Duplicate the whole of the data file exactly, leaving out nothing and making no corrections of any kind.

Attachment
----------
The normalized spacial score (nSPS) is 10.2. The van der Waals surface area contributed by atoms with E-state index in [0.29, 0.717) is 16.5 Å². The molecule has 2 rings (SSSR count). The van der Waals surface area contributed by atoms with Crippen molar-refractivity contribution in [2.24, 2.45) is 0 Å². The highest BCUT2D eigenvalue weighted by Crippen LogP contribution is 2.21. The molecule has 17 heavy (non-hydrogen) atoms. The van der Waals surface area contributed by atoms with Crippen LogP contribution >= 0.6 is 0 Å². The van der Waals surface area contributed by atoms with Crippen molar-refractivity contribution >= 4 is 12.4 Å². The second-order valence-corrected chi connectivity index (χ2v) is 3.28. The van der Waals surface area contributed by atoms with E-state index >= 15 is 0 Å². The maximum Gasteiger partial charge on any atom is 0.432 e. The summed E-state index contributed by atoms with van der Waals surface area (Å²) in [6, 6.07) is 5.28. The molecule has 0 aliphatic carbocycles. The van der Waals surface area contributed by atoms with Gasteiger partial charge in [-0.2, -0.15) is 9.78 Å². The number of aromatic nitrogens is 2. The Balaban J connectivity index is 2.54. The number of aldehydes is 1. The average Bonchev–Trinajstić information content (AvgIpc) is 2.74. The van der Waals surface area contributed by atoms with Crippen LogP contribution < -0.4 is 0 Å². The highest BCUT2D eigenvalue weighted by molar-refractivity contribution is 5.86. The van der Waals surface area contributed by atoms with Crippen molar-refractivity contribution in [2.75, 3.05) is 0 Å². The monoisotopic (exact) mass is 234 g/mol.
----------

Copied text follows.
The normalized spacial score (nSPS) is 10.2. The van der Waals surface area contributed by atoms with E-state index in [0.29, 0.717) is 16.5 Å². The molecule has 2 rings (SSSR count). The van der Waals surface area contributed by atoms with Crippen molar-refractivity contribution in [2.24, 2.45) is 0 Å². The highest BCUT2D eigenvalue weighted by Crippen LogP contribution is 2.21. The molecule has 17 heavy (non-hydrogen) atoms. The van der Waals surface area contributed by atoms with Crippen LogP contribution >= 0.6 is 0 Å². The van der Waals surface area contributed by atoms with Crippen molar-refractivity contribution >= 4 is 12.4 Å². The second-order valence-corrected chi connectivity index (χ2v) is 3.28. The van der Waals surface area contributed by atoms with E-state index >= 15 is 0 Å². The maximum Gasteiger partial charge on any atom is 0.432 e. The summed E-state index contributed by atoms with van der Waals surface area (Å²) in [6, 6.07) is 5.28. The molecule has 0 aliphatic carbocycles. The van der Waals surface area contributed by atoms with Gasteiger partial charge in [-0.2, -0.15) is 9.78 Å². The number of aromatic nitrogens is 2. The Balaban J connectivity index is 2.54. The number of aldehydes is 1. The average Bonchev–Trinajstić information content (AvgIpc) is 2.74. The van der Waals surface area contributed by atoms with Crippen LogP contribution < -0.4 is 0 Å². The highest BCUT2D eigenvalue weighted by molar-refractivity contribution is 5.86. The van der Waals surface area contributed by atoms with Crippen molar-refractivity contribution in [2.75, 3.05) is 0 Å². The monoisotopic (exact) mass is 234 g/mol.